Shizuka Yokomizo (Artist)

Born in Tokyo in 1966, this artist graduated with a Master’s in Fine Arts from Goldsmiths College, University of London in 1995. Since then she has made London her base, making use of the distinctive features of photography and videography to create works that draw attention to relationships between self and other. Yokomizo shoots primarily photographs of people, questioning the way of being and construction of others irreducible to herself. While searching for invisible, internalized elements in her subjects, she references universal questions of awareness and existence. Her previous works include Sleeping (1995-1997), in which her subjects are friends photographed while they are asleep; Stranger (1998-2000), in which she records chance encounters with strangers with whom she exchanges no words; and all (2008-2010), in which her theme is images’ fiction and reality. In recent years, she has focused on the origins and occasions of images, weaving an anthropological perspective into photographs whose allusions point elsewhere than portraits of human subjects. Since the year 2000, her major exhibitions include Roppongi Crossing (2010) at the Mori Museum of Art, Artist File (2015) at the National Art Center, Tokyo, Japanese Photography from Postwar to Now (2016) at the Museum of Modern Art San Francisco, the 10th Yebizo International Festival for Art and Alternative Visions (2018) at the Tokyo Photographic Art Museum, and the MAM Collection 011 (2019) at the Mori Museum of Art.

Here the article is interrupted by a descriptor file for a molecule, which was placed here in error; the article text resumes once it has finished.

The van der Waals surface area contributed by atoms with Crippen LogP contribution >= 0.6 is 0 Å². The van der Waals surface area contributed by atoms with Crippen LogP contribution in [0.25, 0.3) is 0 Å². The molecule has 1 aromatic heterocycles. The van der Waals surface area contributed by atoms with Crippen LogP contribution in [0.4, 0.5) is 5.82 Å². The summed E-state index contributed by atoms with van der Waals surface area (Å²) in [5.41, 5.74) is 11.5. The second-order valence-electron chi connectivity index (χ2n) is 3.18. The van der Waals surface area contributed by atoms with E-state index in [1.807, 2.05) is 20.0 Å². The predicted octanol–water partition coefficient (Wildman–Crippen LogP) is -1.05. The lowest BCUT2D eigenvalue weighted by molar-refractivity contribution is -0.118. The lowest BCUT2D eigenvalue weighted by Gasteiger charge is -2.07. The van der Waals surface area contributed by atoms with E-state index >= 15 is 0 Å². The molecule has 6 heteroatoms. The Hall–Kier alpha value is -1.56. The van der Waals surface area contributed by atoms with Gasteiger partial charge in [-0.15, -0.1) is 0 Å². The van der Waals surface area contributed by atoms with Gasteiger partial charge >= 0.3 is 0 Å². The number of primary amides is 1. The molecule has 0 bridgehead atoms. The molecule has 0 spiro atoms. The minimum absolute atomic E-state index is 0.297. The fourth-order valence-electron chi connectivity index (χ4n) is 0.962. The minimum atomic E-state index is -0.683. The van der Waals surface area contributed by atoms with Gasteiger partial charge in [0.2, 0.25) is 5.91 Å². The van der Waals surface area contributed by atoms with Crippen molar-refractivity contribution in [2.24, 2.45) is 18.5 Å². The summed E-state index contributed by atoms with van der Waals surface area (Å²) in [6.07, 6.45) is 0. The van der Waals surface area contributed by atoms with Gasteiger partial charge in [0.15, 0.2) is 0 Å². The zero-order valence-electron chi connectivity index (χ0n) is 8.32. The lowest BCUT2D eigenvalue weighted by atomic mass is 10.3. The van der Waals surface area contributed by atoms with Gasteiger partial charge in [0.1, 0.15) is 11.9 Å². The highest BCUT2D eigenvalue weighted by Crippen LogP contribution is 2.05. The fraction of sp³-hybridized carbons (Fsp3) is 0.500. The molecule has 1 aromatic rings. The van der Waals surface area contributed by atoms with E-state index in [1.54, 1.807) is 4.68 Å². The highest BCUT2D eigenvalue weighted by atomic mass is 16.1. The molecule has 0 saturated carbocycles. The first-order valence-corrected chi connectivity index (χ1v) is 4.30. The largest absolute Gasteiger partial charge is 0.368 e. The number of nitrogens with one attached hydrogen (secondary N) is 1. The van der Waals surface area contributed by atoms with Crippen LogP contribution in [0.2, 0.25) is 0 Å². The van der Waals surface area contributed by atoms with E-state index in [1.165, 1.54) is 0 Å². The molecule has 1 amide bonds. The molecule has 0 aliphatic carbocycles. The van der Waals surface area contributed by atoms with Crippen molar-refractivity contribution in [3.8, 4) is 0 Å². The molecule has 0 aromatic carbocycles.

March 9, 2021

Today/Yesterday #2

This column is the second in a series by artist Yokomizo Shizuka, who lives in London. She weaves together photographs and text to show us what she sees through her windows as the everyday changes dramatically. In this second column, her topic is the sense of “waiting,” in the everyday before and after the outbreak of the novel coronavirus.

 

From my kitchen window I can see the huge conifer in my next door neighborʼs garden. During the day, the shadow of that huge tree falls mostly on our side. During the lockdown, we were blessed with good weather so that when the sun was out, the girls who live next door would bring out their deck chairs and sunbathe in their garden, all day long.

As spring turned into early summer, lots of birds flocked to that big conifer. At the top are branches that somewhat resemble the shape of a rooster weathervane. When I saw that a bird had happened to land on the branch that was like the head of the rooster, I would sit in my kitchen chair, invisible to the girls sunbathing below, and stare at the bird through my binoculars. The birds sitting on the branches were most often blackbirds or wrens, commonly seen birds. But the blackbird who was sitting at the top of the tall tree surveying the world around it, with the sky as its background, looked rather proud. When I open my window, I hear the sounds of children playing. The airplanes have disappeared from the sky. There is no noise from cars on the street. All I hear are the voices of the birds and the children, and the sounds of everyday life from next door. It feels so much like a summer holiday.

January 14, 2021

Shizuka Yokomizo|Today/Yesterday #1

Today/Yesterday is a series of columns written by London-based artist Shizuka Yokomizo.  She weaves together photographs and text to show us what she observes through her windows as the everyday gently changes. In this her first column, she tells us about a house in a West London neighborhood once known as an artists colony, where generations of artists have lived.